Justice is a two way street. Sometimes getting there is not an easy endeavor. When any victim has to testify against their accuser it can be brutal and oftentimes the victim is re-victimized as a result. That being said, defendants in this country are guaranteed certain legal procedural rights, and one of them is the right to face their accuser. It says so in the Constitution so I’m not just making this up. In the Steubenville case, subpoenas were issued to juveniles living across the river in West Virginia. One of the subpoenas was issued for Jane Doe. I think my confusion here is — shouldn’t the state have issued a subpoena to her? And if not, perhaps this is why Mr. Madison was compelled to do so. I’m not an attorney, but I would think that her testimony is essential for BOTH sides of this case.
On Friday Hancock County Judge Ronald Wilson rejected the subpoena requests and cited no legal case from anywhere in the country to support the argument that the three West Virginia juveniles could be compelled to testify but stated in his 4-page ruling that Ohio and West Virginia law differ in their comparisons of a juvenile delinquency proceeding and a criminal trial.
“The proceeding in Ohio is not a criminal action — it is not a criminal prosecution — and it is not a criminal proceeding.”
Wilson added that there is no law his court follows which gives him the right to honor the Ohio request for the subpoenas. How does this not create a legal conundrum because Mr. Madison’s client has a constitutional right that is being denied him?
Madison said that the victim’s testimony was central to his client’s case and would involve her recollection of her actions before and after the incident, including what she told hospital staff, her friends and a text messages she sent to one of the accused boys after the incident.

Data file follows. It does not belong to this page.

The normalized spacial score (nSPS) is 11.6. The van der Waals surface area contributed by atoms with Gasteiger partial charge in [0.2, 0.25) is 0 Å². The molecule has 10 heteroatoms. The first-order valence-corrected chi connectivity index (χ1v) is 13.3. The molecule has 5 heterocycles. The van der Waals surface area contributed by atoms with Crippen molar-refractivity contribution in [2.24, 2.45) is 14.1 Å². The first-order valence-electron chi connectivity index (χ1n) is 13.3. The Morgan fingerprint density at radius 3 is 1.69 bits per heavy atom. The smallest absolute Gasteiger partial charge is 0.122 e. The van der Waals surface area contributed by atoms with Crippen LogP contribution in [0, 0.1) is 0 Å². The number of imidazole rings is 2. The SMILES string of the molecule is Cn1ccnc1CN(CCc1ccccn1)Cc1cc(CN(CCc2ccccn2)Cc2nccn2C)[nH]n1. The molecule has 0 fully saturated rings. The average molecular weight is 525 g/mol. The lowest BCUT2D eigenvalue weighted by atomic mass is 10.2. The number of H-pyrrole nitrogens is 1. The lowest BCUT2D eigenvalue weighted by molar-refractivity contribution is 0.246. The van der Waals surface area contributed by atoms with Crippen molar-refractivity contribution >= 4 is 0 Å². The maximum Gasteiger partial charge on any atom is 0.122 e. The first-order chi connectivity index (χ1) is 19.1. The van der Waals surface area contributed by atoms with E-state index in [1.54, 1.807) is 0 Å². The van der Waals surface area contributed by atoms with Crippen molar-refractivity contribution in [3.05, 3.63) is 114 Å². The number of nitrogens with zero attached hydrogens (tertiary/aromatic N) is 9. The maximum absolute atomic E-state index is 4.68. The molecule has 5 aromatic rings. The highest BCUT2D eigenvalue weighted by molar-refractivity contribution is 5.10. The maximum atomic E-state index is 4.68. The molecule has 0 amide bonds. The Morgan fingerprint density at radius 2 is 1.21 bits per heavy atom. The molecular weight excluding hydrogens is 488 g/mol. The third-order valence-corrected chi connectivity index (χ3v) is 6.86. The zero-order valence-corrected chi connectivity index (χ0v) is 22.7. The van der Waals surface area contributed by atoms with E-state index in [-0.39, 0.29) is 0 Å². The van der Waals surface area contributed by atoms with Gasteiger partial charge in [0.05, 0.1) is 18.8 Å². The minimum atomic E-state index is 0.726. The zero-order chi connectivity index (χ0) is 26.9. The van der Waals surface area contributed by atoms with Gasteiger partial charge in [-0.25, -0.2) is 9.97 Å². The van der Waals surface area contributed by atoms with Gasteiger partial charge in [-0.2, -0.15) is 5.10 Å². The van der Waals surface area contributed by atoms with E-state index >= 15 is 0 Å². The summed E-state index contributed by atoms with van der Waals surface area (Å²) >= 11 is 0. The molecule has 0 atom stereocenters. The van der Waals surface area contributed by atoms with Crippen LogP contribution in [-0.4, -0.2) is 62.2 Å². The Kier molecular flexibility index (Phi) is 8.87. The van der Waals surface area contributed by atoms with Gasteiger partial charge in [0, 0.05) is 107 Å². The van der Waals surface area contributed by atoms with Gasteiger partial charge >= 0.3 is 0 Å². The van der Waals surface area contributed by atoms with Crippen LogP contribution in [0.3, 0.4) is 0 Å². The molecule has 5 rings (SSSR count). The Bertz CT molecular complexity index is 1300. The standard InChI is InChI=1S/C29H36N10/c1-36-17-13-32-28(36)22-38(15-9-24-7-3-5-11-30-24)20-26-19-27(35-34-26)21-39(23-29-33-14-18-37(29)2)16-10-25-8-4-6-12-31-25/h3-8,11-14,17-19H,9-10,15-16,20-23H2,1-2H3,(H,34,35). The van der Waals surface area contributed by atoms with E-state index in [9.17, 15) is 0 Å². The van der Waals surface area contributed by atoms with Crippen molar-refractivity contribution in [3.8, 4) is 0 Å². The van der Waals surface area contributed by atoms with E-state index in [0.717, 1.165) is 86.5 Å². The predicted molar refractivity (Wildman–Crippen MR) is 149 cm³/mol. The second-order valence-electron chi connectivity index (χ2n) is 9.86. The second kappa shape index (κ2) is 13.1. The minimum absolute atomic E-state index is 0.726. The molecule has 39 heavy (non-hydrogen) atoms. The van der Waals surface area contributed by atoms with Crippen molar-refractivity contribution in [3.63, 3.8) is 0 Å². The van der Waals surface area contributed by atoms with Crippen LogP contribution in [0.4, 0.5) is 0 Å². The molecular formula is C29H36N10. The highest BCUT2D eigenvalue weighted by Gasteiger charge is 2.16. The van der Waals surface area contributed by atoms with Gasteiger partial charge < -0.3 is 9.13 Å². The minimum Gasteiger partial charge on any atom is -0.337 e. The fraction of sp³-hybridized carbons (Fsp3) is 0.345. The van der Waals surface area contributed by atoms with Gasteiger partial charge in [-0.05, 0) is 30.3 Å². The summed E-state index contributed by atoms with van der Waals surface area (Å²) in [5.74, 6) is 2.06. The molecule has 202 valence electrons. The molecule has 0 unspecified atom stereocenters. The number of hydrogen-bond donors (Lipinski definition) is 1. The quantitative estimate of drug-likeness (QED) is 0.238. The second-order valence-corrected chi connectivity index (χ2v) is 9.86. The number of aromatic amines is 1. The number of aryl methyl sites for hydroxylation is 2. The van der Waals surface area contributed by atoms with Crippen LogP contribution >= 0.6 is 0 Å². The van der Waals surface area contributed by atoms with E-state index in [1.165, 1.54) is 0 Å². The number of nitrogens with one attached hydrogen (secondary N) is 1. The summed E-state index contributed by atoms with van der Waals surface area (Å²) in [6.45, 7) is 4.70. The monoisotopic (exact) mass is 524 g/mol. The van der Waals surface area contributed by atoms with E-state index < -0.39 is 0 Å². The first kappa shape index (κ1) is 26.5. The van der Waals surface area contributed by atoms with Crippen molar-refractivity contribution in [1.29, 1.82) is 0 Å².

“My client has a constitutional right to confront his accuser,” Madison said. “He has to have the right to call witnesses on his behalf.”
With regard to the text messages that Jane Doe allegedly sent – it has been discovered through social media that her phone went missing for a few days. Translation: She did not have possession of her cell phone. I have many questions. Questions that started me on this journey for the truth back in August. Here are a few that come to mind with the news of denying the subpoenas.
- What date did the text message allegedly sent from Jane Doe take place?
- Is it possible that Trent Mays may have sent the text himself?
- How would anyone be able to prove that this occurred since it is rumored that no phone records/ping info or social media was subpoenaed?
- What is it that was told to hospital staff and could this information implicate others?
I agree with Mr. Madison. Both defendants have the right to confront their accuser as well as call witnesses on their behalf and if it is true that other witnesses are going to invoke their Fifth Amendment right not to incriminate themselves to avoid prosecution – how will this affect the entire trial?